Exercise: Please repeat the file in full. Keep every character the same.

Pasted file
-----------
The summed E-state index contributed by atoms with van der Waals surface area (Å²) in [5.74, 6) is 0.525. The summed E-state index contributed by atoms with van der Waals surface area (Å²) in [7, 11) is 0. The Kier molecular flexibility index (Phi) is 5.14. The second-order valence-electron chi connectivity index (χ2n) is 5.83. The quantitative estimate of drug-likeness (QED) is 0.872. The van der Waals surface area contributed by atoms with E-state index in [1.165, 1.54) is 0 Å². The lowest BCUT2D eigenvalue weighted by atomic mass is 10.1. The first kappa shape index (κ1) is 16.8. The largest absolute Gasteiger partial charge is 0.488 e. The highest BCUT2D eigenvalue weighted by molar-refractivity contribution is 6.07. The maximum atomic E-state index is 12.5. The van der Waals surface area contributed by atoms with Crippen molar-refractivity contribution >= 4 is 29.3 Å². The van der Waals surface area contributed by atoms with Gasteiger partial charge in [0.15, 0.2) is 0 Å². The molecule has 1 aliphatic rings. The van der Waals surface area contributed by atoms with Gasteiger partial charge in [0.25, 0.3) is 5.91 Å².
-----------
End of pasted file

The summed E-state index contributed by atoms with van der Waals surface area (Å²) in [5.74, 6) is 0.525. The summed E-state index contributed by atoms with van der Waals surface area (Å²) in [7, 11) is 0. The Kier molecular flexibility index (Phi) is 5.14. The second-order valence-electron chi connectivity index (χ2n) is 5.83. The quantitative estimate of drug-likeness (QED) is 0.872. The van der Waals surface area contributed by atoms with E-state index in [1.165, 1.54) is 0 Å². The lowest BCUT2D eigenvalue weighted by atomic mass is 10.1. The first kappa shape index (κ1) is 16.8. The largest absolute Gasteiger partial charge is 0.488 e. The highest BCUT2D eigenvalue weighted by molar-refractivity contribution is 6.07. The maximum atomic E-state index is 12.5. The van der Waals surface area contributed by atoms with Crippen molar-refractivity contribution >= 4 is 29.3 Å². The van der Waals surface area contributed by atoms with Gasteiger partial charge in [0.15, 0.2) is 0 Å². The molecule has 1 aliphatic rings. The van der Waals surface area contributed by atoms with Gasteiger partial charge in [0.25, 0.3) is 5.91 Å².